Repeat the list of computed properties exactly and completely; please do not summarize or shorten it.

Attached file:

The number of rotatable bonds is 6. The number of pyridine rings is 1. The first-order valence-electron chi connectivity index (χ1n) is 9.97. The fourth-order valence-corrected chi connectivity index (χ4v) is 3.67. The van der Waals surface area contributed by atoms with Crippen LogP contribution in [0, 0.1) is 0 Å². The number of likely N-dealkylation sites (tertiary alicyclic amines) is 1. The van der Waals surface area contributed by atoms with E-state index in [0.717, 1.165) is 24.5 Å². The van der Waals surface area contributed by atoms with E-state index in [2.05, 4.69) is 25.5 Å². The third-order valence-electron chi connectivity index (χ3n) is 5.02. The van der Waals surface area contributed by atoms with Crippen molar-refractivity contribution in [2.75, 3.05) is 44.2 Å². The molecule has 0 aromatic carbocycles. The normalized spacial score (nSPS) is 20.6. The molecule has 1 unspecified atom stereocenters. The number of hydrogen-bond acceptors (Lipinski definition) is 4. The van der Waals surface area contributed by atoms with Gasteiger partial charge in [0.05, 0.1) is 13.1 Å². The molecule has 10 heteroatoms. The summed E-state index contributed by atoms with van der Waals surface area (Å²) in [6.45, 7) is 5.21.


The number of rotatable bonds is 6. The number of pyridine rings is 1. The first-order valence-electron chi connectivity index (χ1n) is 9.97. The fourth-order valence-corrected chi connectivity index (χ4v) is 3.67. The van der Waals surface area contributed by atoms with Crippen LogP contribution in [0, 0.1) is 0 Å². The number of likely N-dealkylation sites (tertiary alicyclic amines) is 1. The van der Waals surface area contributed by atoms with E-state index in [0.717, 1.165) is 24.5 Å². The van der Waals surface area contributed by atoms with E-state index in [2.05, 4.69) is 25.5 Å². The third-order valence-electron chi connectivity index (χ3n) is 5.02. The van der Waals surface area contributed by atoms with Crippen molar-refractivity contribution in [2.75, 3.05) is 44.2 Å². The molecule has 0 aromatic carbocycles. The normalized spacial score (nSPS) is 20.6. The molecule has 1 unspecified atom stereocenters. The number of hydrogen-bond acceptors (Lipinski definition) is 4. The van der Waals surface area contributed by atoms with Gasteiger partial charge in [0.05, 0.1) is 13.1 Å². The molecule has 10 heteroatoms. The summed E-state index contributed by atoms with van der Waals surface area (Å²) in [6.45, 7) is 5.21.